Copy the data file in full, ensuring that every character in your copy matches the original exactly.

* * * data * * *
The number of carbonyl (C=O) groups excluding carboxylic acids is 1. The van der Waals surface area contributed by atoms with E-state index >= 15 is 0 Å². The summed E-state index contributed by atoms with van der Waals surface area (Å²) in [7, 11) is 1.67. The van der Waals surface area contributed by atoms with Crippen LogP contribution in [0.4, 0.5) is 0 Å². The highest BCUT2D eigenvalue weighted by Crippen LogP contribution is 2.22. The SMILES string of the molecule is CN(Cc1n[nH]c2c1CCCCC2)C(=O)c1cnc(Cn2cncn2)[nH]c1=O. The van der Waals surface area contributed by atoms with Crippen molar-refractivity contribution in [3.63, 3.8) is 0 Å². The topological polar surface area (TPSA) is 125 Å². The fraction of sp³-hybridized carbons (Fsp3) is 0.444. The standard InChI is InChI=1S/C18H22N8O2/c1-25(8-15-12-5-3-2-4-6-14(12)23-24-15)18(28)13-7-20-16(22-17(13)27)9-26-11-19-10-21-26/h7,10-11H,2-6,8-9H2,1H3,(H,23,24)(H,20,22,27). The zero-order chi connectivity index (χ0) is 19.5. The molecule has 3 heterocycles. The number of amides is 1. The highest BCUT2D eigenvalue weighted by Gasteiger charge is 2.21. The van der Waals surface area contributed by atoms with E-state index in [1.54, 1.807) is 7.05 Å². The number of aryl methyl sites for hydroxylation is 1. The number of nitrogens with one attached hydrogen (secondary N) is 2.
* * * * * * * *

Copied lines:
The number of carbonyl (C=O) groups excluding carboxylic acids is 1. The van der Waals surface area contributed by atoms with E-state index >= 15 is 0 Å². The summed E-state index contributed by atoms with van der Waals surface area (Å²) in [7, 11) is 1.67. The van der Waals surface area contributed by atoms with Crippen LogP contribution in [0.4, 0.5) is 0 Å². The highest BCUT2D eigenvalue weighted by Crippen LogP contribution is 2.22. The SMILES string of the molecule is CN(Cc1n[nH]c2c1CCCCC2)C(=O)c1cnc(Cn2cncn2)[nH]c1=O. The van der Waals surface area contributed by atoms with Crippen molar-refractivity contribution in [3.63, 3.8) is 0 Å². The topological polar surface area (TPSA) is 125 Å². The fraction of sp³-hybridized carbons (Fsp3) is 0.444. The standard InChI is InChI=1S/C18H22N8O2/c1-25(8-15-12-5-3-2-4-6-14(12)23-24-15)18(28)13-7-20-16(22-17(13)27)9-26-11-19-10-21-26/h7,10-11H,2-6,8-9H2,1H3,(H,23,24)(H,20,22,27). The zero-order chi connectivity index (χ0) is 19.5. The molecule has 3 heterocycles. The number of amides is 1. The highest BCUT2D eigenvalue weighted by Gasteiger charge is 2.21. The van der Waals surface area contributed by atoms with E-state index in [1.54, 1.807) is 7.05 Å². The number of aryl methyl sites for hydroxylation is 1. The number of nitrogens with one attached hydrogen (secondary N) is 2.